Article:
Influence of a Teacher’s Scaffolding Moves During Child-led Small-group Discussions

May Jadallah, Illinois State University
Richard C. Anderson, University of Illinois at Urbana-Champaign
Kim Nguyen-Jahiel, University of Illinois at Urbana-Champaign
Brian W. Miller, University of Illinois at Urbana-Champaign
IL-HEE KIM, Indiana University - Purdue University Fort Wayne
Li-Jen Kuo, Northern Illinois University
Ting Dong, University of Illinois at Urbana-Champaign
Xiaoying Wu, University of Illinois at Urbana-Champaign

Abstract

The influence of one teacher’s scaffolding moves on children’s performance
in free-flowing child-led small-group discussions was investigated. Three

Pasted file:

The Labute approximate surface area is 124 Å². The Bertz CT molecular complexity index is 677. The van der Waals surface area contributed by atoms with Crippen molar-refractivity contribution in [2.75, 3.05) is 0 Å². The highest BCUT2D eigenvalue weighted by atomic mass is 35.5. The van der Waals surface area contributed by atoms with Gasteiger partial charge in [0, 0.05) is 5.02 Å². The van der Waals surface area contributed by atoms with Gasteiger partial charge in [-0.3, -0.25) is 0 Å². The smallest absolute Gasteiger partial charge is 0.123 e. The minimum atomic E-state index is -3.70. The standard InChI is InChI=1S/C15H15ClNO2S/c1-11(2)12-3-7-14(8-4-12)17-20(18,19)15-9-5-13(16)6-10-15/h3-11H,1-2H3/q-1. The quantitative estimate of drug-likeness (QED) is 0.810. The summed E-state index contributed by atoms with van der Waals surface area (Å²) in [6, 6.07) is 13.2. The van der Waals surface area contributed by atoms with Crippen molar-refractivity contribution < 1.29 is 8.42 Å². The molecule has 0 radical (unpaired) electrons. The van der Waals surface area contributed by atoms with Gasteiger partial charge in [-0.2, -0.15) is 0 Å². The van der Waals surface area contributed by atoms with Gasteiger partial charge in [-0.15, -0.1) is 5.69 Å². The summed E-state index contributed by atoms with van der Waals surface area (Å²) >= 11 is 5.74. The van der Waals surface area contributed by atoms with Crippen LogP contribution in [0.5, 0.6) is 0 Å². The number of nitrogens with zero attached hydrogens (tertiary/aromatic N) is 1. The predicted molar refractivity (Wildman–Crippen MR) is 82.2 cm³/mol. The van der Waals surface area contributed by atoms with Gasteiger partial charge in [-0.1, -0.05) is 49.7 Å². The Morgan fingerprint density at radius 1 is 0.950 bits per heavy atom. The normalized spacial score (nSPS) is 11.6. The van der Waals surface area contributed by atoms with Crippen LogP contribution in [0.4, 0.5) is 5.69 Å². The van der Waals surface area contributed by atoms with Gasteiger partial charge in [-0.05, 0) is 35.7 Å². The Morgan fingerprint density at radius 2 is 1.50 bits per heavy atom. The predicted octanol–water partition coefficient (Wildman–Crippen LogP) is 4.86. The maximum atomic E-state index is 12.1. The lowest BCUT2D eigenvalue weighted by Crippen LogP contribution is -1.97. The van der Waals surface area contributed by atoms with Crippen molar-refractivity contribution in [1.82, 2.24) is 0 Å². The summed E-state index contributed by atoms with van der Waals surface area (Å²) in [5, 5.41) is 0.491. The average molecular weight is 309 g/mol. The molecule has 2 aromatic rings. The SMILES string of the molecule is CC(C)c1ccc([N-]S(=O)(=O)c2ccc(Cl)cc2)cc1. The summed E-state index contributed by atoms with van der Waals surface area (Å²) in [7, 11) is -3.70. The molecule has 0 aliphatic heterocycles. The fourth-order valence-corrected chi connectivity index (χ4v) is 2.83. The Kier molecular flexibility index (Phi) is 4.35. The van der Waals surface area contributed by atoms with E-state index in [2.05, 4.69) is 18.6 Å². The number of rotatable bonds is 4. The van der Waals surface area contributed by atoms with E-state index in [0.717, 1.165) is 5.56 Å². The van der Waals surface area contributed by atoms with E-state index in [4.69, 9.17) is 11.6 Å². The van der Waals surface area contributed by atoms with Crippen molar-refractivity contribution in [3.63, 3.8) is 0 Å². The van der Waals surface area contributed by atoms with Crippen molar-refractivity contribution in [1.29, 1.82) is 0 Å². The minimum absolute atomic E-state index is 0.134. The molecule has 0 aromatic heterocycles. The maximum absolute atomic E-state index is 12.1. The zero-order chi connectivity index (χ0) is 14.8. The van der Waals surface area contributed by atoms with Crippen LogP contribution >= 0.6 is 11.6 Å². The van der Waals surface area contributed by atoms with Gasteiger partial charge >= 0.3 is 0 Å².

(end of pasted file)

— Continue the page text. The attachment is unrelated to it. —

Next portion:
moves were examined: prompting for and praising the use of evidence, asking for clarification, and challenging. Lag sequential analysis was applied to a corpus of over 5,300 speaking turns during 30 discussions to identify
recurrent turn-by-turn patterns of teacher-child and child-child talk initiated
by the teacher’s moves. A complex system of influence among discussion
participants was documented in which the teacher’s moves had delayed effects
as well as immediate effects, indirect as well as direct effects, and reciprocal
instead of unidirectional effects. Some children appropriated scaffolding moves of the teacher and began to spontaneously employ the moves in later discussions.

 
 

Link to Original Published Item

http://aer.sagepub.com/content/48/1/194